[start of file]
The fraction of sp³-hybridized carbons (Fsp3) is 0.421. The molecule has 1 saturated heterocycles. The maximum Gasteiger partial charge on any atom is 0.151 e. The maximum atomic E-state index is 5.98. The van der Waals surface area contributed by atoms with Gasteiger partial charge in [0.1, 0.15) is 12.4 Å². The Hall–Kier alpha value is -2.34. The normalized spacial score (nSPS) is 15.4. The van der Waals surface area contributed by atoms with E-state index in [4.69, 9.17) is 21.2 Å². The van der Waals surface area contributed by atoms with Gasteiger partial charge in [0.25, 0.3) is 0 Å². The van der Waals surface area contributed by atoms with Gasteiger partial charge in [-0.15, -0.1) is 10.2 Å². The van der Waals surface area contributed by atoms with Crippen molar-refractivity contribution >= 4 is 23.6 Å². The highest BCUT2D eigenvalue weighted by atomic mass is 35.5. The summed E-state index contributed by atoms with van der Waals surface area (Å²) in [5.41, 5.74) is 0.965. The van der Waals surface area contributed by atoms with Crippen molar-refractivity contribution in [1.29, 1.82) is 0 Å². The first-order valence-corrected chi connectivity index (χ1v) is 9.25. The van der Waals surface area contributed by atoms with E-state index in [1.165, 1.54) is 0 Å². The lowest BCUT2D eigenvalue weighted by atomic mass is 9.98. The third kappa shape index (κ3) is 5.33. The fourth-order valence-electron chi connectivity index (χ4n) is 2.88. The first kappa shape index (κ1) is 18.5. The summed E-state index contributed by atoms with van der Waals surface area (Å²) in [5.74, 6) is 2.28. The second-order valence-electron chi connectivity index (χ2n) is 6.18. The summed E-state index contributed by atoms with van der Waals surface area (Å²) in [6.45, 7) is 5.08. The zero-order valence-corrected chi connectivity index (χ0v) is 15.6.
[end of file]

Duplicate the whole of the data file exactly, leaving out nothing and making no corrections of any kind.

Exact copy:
The fraction of sp³-hybridized carbons (Fsp3) is 0.421. The molecule has 1 saturated heterocycles. The maximum Gasteiger partial charge on any atom is 0.151 e. The maximum atomic E-state index is 5.98. The van der Waals surface area contributed by atoms with Gasteiger partial charge in [0.1, 0.15) is 12.4 Å². The Hall–Kier alpha value is -2.34. The normalized spacial score (nSPS) is 15.4. The van der Waals surface area contributed by atoms with E-state index in [4.69, 9.17) is 21.2 Å². The van der Waals surface area contributed by atoms with Gasteiger partial charge in [0.25, 0.3) is 0 Å². The van der Waals surface area contributed by atoms with Gasteiger partial charge in [-0.15, -0.1) is 10.2 Å². The van der Waals surface area contributed by atoms with Crippen molar-refractivity contribution >= 4 is 23.6 Å². The highest BCUT2D eigenvalue weighted by atomic mass is 35.5. The summed E-state index contributed by atoms with van der Waals surface area (Å²) in [5.41, 5.74) is 0.965. The van der Waals surface area contributed by atoms with Crippen molar-refractivity contribution in [1.29, 1.82) is 0 Å². The first-order valence-corrected chi connectivity index (χ1v) is 9.25. The van der Waals surface area contributed by atoms with E-state index in [1.165, 1.54) is 0 Å². The lowest BCUT2D eigenvalue weighted by atomic mass is 9.98. The third kappa shape index (κ3) is 5.33. The fourth-order valence-electron chi connectivity index (χ4n) is 2.88. The first kappa shape index (κ1) is 18.5. The summed E-state index contributed by atoms with van der Waals surface area (Å²) in [5.74, 6) is 2.28. The second-order valence-electron chi connectivity index (χ2n) is 6.18. The summed E-state index contributed by atoms with van der Waals surface area (Å²) in [6.45, 7) is 5.08. The zero-order valence-corrected chi connectivity index (χ0v) is 15.6.